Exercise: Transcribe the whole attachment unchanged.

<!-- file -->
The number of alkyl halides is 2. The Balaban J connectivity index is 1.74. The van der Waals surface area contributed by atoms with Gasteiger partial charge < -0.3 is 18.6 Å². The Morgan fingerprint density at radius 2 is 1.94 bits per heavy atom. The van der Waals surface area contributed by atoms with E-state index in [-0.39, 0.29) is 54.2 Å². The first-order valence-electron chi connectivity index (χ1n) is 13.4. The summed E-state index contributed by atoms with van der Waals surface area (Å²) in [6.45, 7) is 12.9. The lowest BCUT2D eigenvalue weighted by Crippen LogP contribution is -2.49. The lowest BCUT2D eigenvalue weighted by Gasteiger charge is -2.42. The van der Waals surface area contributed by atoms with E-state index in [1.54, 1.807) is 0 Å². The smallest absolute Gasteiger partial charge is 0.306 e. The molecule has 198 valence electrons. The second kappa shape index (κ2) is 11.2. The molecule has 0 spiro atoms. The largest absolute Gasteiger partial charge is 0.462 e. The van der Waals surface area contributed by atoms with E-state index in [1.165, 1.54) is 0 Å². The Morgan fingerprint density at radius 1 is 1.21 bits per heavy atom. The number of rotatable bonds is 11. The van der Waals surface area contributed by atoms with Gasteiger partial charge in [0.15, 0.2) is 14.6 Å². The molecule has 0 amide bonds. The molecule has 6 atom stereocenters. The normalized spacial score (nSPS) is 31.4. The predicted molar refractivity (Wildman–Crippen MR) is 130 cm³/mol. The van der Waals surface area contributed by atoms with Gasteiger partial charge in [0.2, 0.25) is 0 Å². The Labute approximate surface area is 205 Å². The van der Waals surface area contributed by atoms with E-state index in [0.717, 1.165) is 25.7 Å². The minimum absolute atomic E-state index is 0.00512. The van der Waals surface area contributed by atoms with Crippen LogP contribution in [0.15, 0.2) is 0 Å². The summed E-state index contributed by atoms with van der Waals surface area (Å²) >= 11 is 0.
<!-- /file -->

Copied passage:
The number of alkyl halides is 2. The Balaban J connectivity index is 1.74. The van der Waals surface area contributed by atoms with Gasteiger partial charge < -0.3 is 18.6 Å². The Morgan fingerprint density at radius 2 is 1.94 bits per heavy atom. The van der Waals surface area contributed by atoms with E-state index in [-0.39, 0.29) is 54.2 Å². The first-order valence-electron chi connectivity index (χ1n) is 13.4. The summed E-state index contributed by atoms with van der Waals surface area (Å²) in [6.45, 7) is 12.9. The lowest BCUT2D eigenvalue weighted by Crippen LogP contribution is -2.49. The lowest BCUT2D eigenvalue weighted by Gasteiger charge is -2.42. The van der Waals surface area contributed by atoms with E-state index in [1.54, 1.807) is 0 Å². The smallest absolute Gasteiger partial charge is 0.306 e. The molecule has 198 valence electrons. The second kappa shape index (κ2) is 11.2. The molecule has 0 spiro atoms. The largest absolute Gasteiger partial charge is 0.462 e. The van der Waals surface area contributed by atoms with E-state index in [1.165, 1.54) is 0 Å². The Morgan fingerprint density at radius 1 is 1.21 bits per heavy atom. The number of rotatable bonds is 11. The van der Waals surface area contributed by atoms with Gasteiger partial charge in [0.15, 0.2) is 14.6 Å². The molecule has 0 amide bonds. The molecule has 6 atom stereocenters. The normalized spacial score (nSPS) is 31.4. The predicted molar refractivity (Wildman–Crippen MR) is 130 cm³/mol. The van der Waals surface area contributed by atoms with Gasteiger partial charge in [0.2, 0.25) is 0 Å². The Labute approximate surface area is 205 Å². The van der Waals surface area contributed by atoms with E-state index in [0.717, 1.165) is 25.7 Å². The minimum absolute atomic E-state index is 0.00512. The van der Waals surface area contributed by atoms with Crippen LogP contribution in [0.15, 0.2) is 0 Å². The summed E-state index contributed by atoms with van der Waals surface area (Å²) >= 11 is 0.